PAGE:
rel^ion. It is not likely that his own healthy piety had ever
suffered much from this cause ; and yet he often makes it the
theme of some of his most animated and anxious addresses. He
seems to have felt that from this quarter more injury to a ri^ht
faith was to be apprehended, than from all the false reasoning
and blinding influence of philosophy. This was so, because there
was so much more danger of mistaking this false feeling — arising
often from a mere capacity for being moved by music and elo-
Quence — ^for religion itself. Ijt is a point, therefore, to which he
frequently recurs with the solemnity of one who felt that here
was one of the ^eatest perils which the soul of a cultivated and
intellectual auditor had to encounter. To use his own striking
language, ^^ he was too well aware of the distinction between



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ism] Okahnen. 8»

nenowneaa of feeHng and seriousness of principle ;^' and hence
the great number of passages in his discourses of which the fol-
lowing may be taken as specimens :

** But the falsehood takes possession of the inan's4>wn heart. He is pleased with
his emotions and his tears ; and the interpretation he puts upon them is, that they
come out of the fulness of a heart all alire to religion, and sensibly affected with
its charms, its seriousness, and its truth. Now, my brethren, I will venture to say,
that there may be a world of all this kind of enthusiasm with the very man who is •
not moving a step towards thai eternity over which h\a fancy delights to expatiate.
• * • • The mind may seize the vastness of some great conception, and rejoice in
the expanding loftiness of its own thoughts, as it dwells on the wonders of eternity.
« * * • The neart ma^ sadden into melancholy at the dark picture of death and its
unrelenting cruelties ; it can be soothed and animated when some sketch it laid be-
fore it of a joyful resurrection, triumphing over all the sorrows and separations
of the dark world that is now passing awa^. • • •• And yet, 0, my brethren, wc
fear, we greatly fear, that while busied with topics such as these, ma»^ a hearer
may weep, or be elevated, or take pleasure in the touching imagery that is made to
pl^ around him, whilst the dust of this perishable earth is all his soul cleaves to,
and its cheating vanities are all his heart cares for, or his footsteps follow after.
« • « « Oh ! it may have been a piece of parading insignificance altogether — the
jnreacher playing on his favorite instrument, and the people dissipating away their
time in the charm and luxury of a theatrical emotion."

It is a remarkable trait in the character and preaching of Chal-
mers, that whilst beyond almost all others, he might be styled
the messenger of the gospel to the cultivated intellect of his day,
he was also, in an extraorainary manner, the popular, the deeply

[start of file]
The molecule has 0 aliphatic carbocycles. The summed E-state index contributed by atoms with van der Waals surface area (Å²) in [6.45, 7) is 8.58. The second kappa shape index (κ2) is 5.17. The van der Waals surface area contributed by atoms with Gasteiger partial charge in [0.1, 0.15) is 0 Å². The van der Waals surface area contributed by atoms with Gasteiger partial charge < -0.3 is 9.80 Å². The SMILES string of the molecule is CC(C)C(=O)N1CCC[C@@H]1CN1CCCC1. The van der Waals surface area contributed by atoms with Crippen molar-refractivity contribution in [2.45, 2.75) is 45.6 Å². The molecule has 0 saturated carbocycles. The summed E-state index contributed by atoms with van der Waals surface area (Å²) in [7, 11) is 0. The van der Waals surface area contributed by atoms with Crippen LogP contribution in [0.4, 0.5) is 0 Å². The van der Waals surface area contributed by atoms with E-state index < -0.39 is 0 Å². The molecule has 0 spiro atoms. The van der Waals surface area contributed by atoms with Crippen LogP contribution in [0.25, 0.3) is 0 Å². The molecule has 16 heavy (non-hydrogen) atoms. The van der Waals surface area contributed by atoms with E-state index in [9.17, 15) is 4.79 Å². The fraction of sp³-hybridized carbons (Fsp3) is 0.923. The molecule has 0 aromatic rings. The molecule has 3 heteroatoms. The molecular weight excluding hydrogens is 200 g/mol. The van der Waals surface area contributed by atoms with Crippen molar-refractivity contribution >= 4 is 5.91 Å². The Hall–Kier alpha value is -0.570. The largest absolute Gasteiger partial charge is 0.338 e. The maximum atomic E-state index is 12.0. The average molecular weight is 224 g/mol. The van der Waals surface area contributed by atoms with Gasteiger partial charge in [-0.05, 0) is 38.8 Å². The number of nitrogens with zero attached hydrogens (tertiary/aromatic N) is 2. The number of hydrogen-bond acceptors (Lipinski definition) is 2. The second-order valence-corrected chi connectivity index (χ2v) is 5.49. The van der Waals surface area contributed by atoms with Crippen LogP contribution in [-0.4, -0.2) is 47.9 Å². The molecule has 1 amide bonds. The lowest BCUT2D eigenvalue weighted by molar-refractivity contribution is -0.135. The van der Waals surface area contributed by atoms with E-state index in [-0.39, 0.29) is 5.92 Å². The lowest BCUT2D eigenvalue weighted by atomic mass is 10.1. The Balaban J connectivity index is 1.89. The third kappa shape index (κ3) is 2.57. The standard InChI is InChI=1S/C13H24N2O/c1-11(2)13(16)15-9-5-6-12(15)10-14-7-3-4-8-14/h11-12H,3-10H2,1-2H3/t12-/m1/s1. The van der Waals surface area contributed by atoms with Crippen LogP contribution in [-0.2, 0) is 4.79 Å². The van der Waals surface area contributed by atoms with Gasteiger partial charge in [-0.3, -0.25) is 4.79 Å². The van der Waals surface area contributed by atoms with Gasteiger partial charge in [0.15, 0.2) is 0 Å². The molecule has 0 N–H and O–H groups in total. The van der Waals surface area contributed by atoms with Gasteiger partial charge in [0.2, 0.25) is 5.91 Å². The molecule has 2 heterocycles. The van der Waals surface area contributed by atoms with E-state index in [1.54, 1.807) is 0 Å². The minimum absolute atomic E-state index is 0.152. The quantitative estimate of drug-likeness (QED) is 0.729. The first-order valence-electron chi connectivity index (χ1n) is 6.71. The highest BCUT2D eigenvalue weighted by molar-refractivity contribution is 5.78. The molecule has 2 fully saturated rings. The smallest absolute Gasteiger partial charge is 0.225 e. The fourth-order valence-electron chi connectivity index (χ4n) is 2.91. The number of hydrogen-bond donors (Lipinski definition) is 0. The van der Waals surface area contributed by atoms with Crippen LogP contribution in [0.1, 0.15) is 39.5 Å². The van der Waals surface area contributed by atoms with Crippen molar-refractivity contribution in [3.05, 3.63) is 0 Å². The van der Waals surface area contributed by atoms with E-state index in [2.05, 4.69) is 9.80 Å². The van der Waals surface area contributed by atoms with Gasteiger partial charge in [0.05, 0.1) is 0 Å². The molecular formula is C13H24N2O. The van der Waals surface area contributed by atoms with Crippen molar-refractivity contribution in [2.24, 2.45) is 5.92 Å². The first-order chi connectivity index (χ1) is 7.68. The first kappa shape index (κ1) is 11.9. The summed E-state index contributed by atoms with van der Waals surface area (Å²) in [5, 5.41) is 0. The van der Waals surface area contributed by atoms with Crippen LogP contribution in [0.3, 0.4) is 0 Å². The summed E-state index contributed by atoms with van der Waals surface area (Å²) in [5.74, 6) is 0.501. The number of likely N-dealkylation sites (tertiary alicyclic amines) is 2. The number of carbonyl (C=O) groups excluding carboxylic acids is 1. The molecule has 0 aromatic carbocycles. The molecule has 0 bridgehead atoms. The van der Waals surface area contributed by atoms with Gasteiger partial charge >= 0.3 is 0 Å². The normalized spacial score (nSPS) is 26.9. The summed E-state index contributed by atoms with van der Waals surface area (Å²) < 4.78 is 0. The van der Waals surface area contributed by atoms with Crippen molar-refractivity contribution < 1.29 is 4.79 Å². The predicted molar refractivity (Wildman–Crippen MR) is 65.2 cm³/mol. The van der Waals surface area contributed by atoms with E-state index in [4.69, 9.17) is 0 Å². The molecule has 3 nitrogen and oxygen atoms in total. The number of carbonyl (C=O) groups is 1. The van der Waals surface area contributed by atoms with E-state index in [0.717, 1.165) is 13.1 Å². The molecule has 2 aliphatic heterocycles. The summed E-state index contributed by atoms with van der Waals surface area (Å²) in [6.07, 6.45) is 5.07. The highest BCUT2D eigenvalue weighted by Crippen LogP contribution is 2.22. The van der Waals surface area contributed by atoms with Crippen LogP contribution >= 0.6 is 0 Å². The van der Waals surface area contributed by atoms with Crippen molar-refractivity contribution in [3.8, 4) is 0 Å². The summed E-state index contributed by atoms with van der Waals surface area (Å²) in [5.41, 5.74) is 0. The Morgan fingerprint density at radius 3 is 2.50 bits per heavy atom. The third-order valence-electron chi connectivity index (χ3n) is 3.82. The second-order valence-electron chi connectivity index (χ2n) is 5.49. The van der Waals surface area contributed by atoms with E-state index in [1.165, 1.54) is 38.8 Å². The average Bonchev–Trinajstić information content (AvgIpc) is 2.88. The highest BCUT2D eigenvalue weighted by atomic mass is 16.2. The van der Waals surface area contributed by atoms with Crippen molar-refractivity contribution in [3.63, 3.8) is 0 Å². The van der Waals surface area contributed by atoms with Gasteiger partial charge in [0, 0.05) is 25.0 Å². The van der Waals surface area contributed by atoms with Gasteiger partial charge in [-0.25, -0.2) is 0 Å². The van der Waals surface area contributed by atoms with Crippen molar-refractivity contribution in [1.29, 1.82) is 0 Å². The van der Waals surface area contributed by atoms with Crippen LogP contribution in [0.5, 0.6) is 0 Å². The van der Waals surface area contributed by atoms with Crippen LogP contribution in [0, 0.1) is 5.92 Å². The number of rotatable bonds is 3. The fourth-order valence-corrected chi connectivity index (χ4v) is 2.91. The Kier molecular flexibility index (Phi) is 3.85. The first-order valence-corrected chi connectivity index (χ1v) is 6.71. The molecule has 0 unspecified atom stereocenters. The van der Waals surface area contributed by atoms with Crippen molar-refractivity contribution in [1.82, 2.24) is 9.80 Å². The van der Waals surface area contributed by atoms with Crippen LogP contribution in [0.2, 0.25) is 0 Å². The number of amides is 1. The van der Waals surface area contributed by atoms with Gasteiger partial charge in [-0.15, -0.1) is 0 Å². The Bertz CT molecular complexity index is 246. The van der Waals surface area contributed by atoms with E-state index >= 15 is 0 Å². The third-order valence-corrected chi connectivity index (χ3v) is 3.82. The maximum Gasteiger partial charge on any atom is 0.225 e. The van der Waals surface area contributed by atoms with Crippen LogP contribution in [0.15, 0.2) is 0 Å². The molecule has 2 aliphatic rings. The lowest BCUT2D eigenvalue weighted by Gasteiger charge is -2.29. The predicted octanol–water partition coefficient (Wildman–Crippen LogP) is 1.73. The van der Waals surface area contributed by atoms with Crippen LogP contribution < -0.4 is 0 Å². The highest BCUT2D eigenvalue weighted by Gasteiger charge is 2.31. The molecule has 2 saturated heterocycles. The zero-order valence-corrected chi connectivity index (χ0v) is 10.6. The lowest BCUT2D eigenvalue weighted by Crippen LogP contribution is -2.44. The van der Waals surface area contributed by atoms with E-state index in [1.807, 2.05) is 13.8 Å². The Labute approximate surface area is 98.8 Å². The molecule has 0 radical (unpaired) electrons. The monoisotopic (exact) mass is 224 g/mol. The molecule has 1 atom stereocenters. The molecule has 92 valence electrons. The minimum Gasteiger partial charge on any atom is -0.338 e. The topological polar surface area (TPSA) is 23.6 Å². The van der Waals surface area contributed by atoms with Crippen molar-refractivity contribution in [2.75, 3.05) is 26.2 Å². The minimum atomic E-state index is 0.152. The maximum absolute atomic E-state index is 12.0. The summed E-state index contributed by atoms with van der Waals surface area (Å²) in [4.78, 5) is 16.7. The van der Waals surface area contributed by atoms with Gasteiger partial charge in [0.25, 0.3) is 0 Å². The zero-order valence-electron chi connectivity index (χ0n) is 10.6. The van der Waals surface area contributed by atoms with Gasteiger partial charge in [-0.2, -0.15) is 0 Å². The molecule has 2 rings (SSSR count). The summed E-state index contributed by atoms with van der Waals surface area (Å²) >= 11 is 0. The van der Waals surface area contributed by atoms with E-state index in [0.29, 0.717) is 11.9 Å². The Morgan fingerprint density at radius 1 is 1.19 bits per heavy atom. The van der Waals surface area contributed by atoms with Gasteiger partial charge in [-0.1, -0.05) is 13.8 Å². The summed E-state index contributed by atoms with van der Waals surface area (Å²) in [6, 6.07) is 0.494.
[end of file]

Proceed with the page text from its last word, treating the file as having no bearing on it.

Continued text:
beloved, and the successful preacher to the poor, the ignorant, and
the neglected of mankind* Seldom have these two qualities been
found so combined before. Some of his plain parochial sermons
furnish no less evidence of his greatness in one department, than
his astronomical discourses in the other. He seems to have taken
even more delight in preaching to the Westport poor, than to the
intellectual audiences who thronged the Tron church of Glasgow,
or surrounded bis professorial chair of Moral Philosophy. His ser*
mons, too, to' such illiterate audiences, lost none of their true ele*
vation in being adapted to less cultivated minds. There was no
artifice employed to catch the admiration of the unlearned, no
mock humility, no seeming condescension to their capacities, no
presentation of truth ih a style affectedly simple and undignified.
And yet without this, he was ever fully understood. His preach-
ing to this class of minds was eminently successful. The reason
was, — he was ever serums and deeply in earnest. His mind \f as
ever on the great theme, which, whilst it furnishes the highest
topic for profoundest argument, comes home alike to the hearts
and capacities of the learned and the unlearned. It was the con-
tinual presentation, in some form or other, of the truth which he
so feelingly laments having neglected in " his by-gone days,"
when he had given himself up to the comparative trifles of chem-
istry and geology. It was the great thought to which he had
been aroused, once for all, to make henceforth its proclamation



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»f Cbaknm. [Afnk

Ihd great bii8ui«98 of hUUfe, ItwastheeoiuttaiitprtseBUitioiioftbe
contrast between the tilings seen and the things unseen, the con-
tinual pressing home the thought — " how wronjj, how outrage-
ously wrong, was the common estimate of the littleness of time
and the magnitude of eternity." Here, in one sense, all are on a
par. These thoughts may associate themselves with the highest
order of human intellect ; they have an equally solemn interest
for, and their greatness may therefore be equally appreciated by,
the humblest and the most untaught.

A veiT high evidence of the truly Christian character of Chal-
mers is furnished by his feeling appreciation, or spiritual discern-
ment, of the very essence of Christianity and the Christian life,
as seen in those the furthest removed from his own high intellec-
tual grade, and having nothing in common with himself but a
" like precious faith.'' In all this there is no trace of that
9purious sentimentalism which would seek a luxury of emotion
in the thought of its own condescension, or which would delight
in drawing a picture of lowly piety, that the world might see with
what dignity, and through what an immense distance, so intellec-
tual a disciple can stoop to appreciate the piety of bis humble
brother. No man ever presented with more feeling and power
than Chalmers, the moral sublimity of that character — the Chris*
tian poor man* As we read some of his inimitable sketcbciSy
the feeling cannot be avoided, that he does indeed recognise in
his subject a brother, — " a brother beloved" — a verjr near kins-



Online LibraryWashington (State) Office of commissioner of publiThe Biblical repository and classical review, Volume 4 → online text (page 43 of 93)